Watford Workhouse Bricks

Watford Workhouse Bricks

The building fronting Vicarage Road next to the football ground, formerly known as Shrodells, was initially the Watford Union Workhouse. One of the courtyards at the rear was the exercise yard for the male inmates and on two of the walls are a number of bricks etched with a name and a date (approximately 50 in all). They were likely inscribed by the same person (perhaps a particular inmate with stone mason training) during the years from 1845 to 1858 and show the names of those who died in the workhouse and a date. They are probably the only memorial these men had and as such, are unique not only to workhouse history, but to social history as a whole. Although graffiti has been found in some former workhouses, usually in the day wards/rooms used by casuals, there does not appear to be any other place with etched bricks such as those at Watford.

Work has been done by one member in particular to match up the names on the bricks with the actual people who resided in the House. Using workhouse death records for the Watford area and census records, all the bricks have been researched and the Group has put together a Book of Remembrance (held in the Group's Archives).



The 1862 Epsom Derby was run on 4th June with a huge field of 34 horses, the largest ever recorded at the Derby.  When James 'Jim' Goater refused to ride Caractacus in favour of Goater's brother's horse, the Sprite, Mr Snewing's stable boy John Parsons, believed to be about 16 years old and reported to be the youngest jockey ever to win the Derby, was given the ride, as he had in the horse's three previous races.  The horses made three false starts before the race got underway with Caractacus being a distant outsider. Yet Caractacus won by a neck from Buckstone and Neptunus. An objection was raised by Lord Stamford, which was not upheld and then, when all the jockeys and saddles were weighed post race, Parsons did not initially meet the 122 lbs requirement weight and only the adding of the bridle to the tack prevented disqualification.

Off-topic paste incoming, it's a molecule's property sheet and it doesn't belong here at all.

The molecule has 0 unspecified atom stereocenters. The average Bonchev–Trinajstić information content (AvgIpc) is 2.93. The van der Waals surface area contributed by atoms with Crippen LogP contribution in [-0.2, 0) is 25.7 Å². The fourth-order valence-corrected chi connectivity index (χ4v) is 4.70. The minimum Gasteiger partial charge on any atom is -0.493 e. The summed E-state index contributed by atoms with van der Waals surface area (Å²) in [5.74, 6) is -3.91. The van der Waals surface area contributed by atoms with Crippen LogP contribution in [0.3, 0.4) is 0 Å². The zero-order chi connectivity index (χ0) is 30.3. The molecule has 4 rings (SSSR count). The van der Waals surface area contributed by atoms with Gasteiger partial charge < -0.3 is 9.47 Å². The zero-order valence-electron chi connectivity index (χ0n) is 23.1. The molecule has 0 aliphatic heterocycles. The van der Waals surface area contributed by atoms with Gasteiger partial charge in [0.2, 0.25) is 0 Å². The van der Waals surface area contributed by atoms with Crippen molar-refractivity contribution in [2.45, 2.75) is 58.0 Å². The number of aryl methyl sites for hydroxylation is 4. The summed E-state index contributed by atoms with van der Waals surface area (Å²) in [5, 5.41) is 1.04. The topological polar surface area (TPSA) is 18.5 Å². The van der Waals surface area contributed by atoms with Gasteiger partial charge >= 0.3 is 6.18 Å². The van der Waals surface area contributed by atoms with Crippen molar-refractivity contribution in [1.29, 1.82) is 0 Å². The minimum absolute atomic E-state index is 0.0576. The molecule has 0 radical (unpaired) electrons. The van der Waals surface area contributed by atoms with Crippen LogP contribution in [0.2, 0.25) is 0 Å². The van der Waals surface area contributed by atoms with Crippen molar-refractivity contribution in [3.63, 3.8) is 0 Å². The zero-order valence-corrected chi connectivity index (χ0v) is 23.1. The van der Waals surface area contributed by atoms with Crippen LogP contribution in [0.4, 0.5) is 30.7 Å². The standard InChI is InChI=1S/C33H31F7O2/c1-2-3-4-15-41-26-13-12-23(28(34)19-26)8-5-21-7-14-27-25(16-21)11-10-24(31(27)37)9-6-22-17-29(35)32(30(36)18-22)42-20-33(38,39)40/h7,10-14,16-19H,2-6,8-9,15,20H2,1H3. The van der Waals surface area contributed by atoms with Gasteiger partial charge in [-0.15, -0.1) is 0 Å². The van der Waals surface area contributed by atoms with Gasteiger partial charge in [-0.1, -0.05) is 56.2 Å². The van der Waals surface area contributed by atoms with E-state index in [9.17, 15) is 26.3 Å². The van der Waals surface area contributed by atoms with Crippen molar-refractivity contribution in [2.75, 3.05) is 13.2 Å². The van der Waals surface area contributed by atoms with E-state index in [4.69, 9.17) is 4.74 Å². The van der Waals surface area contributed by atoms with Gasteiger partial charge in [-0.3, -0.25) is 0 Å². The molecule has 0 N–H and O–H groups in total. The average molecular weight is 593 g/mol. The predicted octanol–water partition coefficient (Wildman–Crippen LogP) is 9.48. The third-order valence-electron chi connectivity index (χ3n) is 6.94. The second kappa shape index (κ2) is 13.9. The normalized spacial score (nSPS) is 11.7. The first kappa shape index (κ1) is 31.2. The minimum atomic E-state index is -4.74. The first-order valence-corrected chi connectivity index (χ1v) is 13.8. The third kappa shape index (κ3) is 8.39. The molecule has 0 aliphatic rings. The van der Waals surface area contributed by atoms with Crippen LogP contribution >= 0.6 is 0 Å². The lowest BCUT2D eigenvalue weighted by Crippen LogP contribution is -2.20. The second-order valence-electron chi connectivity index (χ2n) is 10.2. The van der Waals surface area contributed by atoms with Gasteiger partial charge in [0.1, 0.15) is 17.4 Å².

"Caractacus, whose wondrous shape
Sets every country mouth agape-
And if, of the outsiders there,
One horse should pass the winning chair,
Enrolled in the successful three,
Be sure Caractacus is he."
—Orange Blossom, Bell's Life 

Caractacus was described as a bay colt that stood 15.1 hands high, with a “light” neck, fine shoulders, good girth and sound feet. He had a large white blaze, a white sock on his right front foot and a grey full-stocking on his right hind leg. He had a “corky” personality and possessed refined movement, leading him to be described as a “slashing goer.”